Home to over a million inhabitants, Bulawayo is Zimbabwe's second-largest city and the capital of Matabeleland. Once an industrial centre, it has lost some of its wealth but is still a vibrant city with an atmosphere of shabby gentility. So come for a day or two to explore museums, lovely parks, arts and crafts shops and reserves in the immediate vicinity.

Bulawayo has a key location on Zimbabwe’s road network, and with good air links to Johannesburg it’s also an efficient entry and exit point. Thus travellers usually pass though Bulawayo when travelling between Matobo Hills National Park and Victoria Falls, Harare or Hwange National Park.

Where to stay in Bulawayo: hotels and guesthouses

We’ve always felt that there’s a slight dearth of good-quality places to stay in Bulawayo, certainly for the leisure traveller. There are a number of business hotels and a few of the larger South African chains have a presence here too. Compared to Victoria Falls and Harare the number of small, owner-run options in Bulawayo is limited however.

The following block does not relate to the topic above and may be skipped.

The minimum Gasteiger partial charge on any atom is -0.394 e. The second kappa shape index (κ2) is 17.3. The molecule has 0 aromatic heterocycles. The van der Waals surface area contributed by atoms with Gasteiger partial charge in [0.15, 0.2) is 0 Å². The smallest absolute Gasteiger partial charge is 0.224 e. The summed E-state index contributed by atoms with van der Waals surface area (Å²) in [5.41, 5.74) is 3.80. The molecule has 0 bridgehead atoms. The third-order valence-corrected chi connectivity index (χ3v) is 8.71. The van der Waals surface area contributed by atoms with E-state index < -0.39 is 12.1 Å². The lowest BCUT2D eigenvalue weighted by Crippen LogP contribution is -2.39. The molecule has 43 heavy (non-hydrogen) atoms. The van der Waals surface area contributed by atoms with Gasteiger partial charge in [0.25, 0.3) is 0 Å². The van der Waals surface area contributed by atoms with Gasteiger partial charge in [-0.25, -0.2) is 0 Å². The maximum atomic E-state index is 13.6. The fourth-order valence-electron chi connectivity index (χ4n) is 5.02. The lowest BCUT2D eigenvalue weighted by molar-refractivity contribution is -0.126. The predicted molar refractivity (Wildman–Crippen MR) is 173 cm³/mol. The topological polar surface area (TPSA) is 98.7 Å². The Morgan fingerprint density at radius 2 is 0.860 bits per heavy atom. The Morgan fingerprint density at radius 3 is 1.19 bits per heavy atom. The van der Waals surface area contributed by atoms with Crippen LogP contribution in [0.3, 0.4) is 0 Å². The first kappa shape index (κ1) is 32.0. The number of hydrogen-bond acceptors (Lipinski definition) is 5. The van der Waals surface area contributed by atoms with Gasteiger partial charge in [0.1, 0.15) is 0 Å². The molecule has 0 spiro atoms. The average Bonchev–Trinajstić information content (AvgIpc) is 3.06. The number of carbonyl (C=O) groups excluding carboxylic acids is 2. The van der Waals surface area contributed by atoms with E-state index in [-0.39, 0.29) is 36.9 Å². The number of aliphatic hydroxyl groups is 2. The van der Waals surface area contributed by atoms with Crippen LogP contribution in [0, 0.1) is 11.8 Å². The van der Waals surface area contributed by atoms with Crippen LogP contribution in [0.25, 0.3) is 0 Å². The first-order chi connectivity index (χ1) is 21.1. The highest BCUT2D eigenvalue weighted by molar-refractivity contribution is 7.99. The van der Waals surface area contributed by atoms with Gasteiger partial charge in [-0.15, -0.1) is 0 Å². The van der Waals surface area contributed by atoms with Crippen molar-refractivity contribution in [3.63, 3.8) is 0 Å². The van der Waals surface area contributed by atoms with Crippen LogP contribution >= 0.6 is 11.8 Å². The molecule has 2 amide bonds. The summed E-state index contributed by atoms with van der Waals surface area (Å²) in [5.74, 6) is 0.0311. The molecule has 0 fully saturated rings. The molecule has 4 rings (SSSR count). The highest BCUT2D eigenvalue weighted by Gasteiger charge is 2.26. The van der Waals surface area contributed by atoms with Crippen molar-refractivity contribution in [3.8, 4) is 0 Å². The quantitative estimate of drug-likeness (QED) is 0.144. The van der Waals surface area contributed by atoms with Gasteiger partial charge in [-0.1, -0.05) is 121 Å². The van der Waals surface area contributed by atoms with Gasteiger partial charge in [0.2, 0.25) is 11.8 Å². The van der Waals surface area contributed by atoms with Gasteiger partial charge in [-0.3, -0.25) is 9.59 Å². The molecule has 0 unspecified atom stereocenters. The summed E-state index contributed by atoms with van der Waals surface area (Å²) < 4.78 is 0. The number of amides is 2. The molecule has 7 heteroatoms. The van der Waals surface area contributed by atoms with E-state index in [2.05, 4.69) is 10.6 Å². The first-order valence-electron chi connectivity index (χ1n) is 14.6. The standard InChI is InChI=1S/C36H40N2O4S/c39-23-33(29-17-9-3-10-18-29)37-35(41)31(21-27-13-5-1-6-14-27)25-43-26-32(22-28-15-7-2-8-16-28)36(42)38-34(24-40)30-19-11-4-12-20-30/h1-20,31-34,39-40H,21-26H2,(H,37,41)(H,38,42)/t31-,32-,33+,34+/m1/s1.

Many visitors wishing to see Bulawayo may opt to stay outside of town, perhaps in Matobo Hills National Park. For those who wish to make Bulawayo more than just a day-trip however we’ve worked hard to identify a couple of good accommodation options around town.

Nesbitt Castle is the quirkier of these options. Resembling an enchanted, medieval fortress the romantic, historic ambience of Nesbitt Castle appeals to couples, families and honeymooners alike.

The historical Bulawayo Club doesn’t possess the same grandeur it once might have but it’s central and very convenient for exploring Bulawayo.